Youth, Privacy and Reputation
The Berkman Center for Internet & Society at Harvard University is pleased to share the newest resource from its Youth and Media Policy Working Group Initiative, an extensive literature review mapping out "what is currently understood about the intersections of youth, reputation, and privacy online, focusing on youth attitudes and practices": Youth, Privacy and Reputation (Literature Review).
From the introduction: The scope of this literature review is to map out what is currently understood about the intersections of youth, reputation, and privacy online, focusing on youth attitudes and practices. We summarize both key empirical studies from quantitative and qualitative perspectives and the legal issues involved in regulating privacy and reputation. This project includes studies of children, teenagers, and younger college students. For the purposes of this document, we use “teenagers” or “adolescents” to refer to young people ages 13-19; children are considered to be 0-12 years old. However, due to a lack of large-scale empirical research on this topic, and the prevalence of empirical studies on college students, we selectively included studies that discussed age or included age as a variable. Due to language issues, the majority of this literature covers the United States, the United Kingdom, the European Union, and Canada.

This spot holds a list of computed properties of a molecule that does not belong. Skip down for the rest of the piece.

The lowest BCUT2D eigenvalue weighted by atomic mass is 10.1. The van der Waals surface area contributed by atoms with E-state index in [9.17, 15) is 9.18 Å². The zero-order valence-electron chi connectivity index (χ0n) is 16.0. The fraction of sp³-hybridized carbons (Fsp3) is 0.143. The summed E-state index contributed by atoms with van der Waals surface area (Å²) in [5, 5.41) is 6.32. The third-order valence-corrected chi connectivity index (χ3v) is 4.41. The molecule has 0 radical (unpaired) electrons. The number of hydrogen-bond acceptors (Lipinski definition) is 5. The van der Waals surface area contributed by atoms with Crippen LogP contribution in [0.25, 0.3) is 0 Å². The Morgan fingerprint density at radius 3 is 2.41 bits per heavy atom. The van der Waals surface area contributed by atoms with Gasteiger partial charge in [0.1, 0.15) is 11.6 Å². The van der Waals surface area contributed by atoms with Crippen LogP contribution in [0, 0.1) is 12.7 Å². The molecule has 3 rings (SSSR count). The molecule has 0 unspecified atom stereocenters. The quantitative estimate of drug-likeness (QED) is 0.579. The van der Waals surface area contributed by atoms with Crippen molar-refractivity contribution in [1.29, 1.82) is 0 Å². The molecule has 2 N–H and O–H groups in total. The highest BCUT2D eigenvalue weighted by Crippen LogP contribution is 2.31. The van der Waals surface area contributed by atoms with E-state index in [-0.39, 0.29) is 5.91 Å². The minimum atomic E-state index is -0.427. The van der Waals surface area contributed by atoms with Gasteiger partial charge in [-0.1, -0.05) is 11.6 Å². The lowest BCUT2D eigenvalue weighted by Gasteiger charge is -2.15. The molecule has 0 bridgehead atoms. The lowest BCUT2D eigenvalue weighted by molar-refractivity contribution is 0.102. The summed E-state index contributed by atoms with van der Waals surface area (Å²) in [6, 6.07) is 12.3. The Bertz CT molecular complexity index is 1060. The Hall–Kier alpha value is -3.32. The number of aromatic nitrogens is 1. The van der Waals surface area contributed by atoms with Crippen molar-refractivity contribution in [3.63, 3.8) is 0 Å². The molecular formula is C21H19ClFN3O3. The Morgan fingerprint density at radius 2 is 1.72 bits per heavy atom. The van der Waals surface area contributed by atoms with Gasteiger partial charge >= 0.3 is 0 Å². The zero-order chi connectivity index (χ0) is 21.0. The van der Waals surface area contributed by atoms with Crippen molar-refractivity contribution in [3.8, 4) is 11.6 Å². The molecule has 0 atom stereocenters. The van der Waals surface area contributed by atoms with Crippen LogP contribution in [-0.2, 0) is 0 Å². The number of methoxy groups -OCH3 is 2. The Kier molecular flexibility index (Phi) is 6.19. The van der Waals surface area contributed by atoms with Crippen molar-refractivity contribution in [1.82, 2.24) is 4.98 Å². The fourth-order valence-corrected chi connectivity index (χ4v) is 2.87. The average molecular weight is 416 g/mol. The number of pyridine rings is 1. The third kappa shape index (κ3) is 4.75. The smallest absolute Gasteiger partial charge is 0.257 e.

The review was authored by Alice E. Marwick, Diego Murgia Diaz, and John Palfrey. It provides a substantial foundation for researchers and others engaged with questions and issues around youth and privacy online, as well as a foundation for the ongoing activities of the Working Group Initiative's Privacy, Publicity and Reputation research area.
The Youth and Media Policy Working Group Initiative aims to bring the best research on youth and media into policy-making debates and to propose practical, relevant, situated solutions based upon that research. Literature reviews are also being produced for the Initiative's other two research areas: Risky Behaviors and Online Safety; and Youth Created Content and Information Quality. We look forward to sharing these and other resources and reports from the Initiative as they become available.
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